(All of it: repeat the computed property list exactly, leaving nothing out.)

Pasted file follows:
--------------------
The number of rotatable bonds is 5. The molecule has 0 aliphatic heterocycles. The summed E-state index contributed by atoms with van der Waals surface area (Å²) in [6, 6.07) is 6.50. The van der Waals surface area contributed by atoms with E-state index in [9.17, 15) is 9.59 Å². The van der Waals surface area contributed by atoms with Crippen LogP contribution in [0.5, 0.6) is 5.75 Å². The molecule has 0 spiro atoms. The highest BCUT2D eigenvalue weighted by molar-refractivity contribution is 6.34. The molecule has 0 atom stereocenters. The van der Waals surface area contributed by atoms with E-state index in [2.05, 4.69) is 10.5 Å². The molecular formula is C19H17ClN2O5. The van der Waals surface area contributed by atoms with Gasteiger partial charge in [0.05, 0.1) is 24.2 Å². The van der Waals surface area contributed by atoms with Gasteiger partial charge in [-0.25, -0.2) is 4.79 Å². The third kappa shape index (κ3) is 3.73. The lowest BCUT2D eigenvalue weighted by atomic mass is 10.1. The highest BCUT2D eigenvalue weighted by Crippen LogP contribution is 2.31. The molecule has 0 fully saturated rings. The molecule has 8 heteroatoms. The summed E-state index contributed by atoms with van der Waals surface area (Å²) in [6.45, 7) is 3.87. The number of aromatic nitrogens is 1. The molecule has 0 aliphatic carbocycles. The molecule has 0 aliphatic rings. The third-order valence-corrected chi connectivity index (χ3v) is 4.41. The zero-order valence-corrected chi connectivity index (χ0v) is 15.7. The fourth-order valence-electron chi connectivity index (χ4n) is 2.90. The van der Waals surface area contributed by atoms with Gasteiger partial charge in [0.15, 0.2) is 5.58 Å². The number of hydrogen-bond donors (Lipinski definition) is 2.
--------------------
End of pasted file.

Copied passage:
The number of rotatable bonds is 5. The molecule has 0 aliphatic heterocycles. The summed E-state index contributed by atoms with van der Waals surface area (Å²) in [6, 6.07) is 6.50. The van der Waals surface area contributed by atoms with E-state index in [9.17, 15) is 9.59 Å². The van der Waals surface area contributed by atoms with Crippen LogP contribution in [0.5, 0.6) is 5.75 Å². The molecule has 0 spiro atoms. The highest BCUT2D eigenvalue weighted by molar-refractivity contribution is 6.34. The molecule has 0 atom stereocenters. The van der Waals surface area contributed by atoms with E-state index in [2.05, 4.69) is 10.5 Å². The molecular formula is C19H17ClN2O5. The van der Waals surface area contributed by atoms with Gasteiger partial charge in [0.05, 0.1) is 24.2 Å². The van der Waals surface area contributed by atoms with Gasteiger partial charge in [-0.25, -0.2) is 4.79 Å². The third kappa shape index (κ3) is 3.73. The lowest BCUT2D eigenvalue weighted by atomic mass is 10.1. The highest BCUT2D eigenvalue weighted by Crippen LogP contribution is 2.31. The molecule has 0 fully saturated rings. The molecule has 8 heteroatoms. The summed E-state index contributed by atoms with van der Waals surface area (Å²) in [6.45, 7) is 3.87. The number of aromatic nitrogens is 1. The molecule has 0 aliphatic carbocycles. The molecule has 0 aliphatic rings. The third-order valence-corrected chi connectivity index (χ3v) is 4.41. The zero-order valence-corrected chi connectivity index (χ0v) is 15.7. The fourth-order valence-electron chi connectivity index (χ4n) is 2.90. The van der Waals surface area contributed by atoms with Gasteiger partial charge in [0.15, 0.2) is 5.58 Å². The number of hydrogen-bond donors (Lipinski definition) is 2.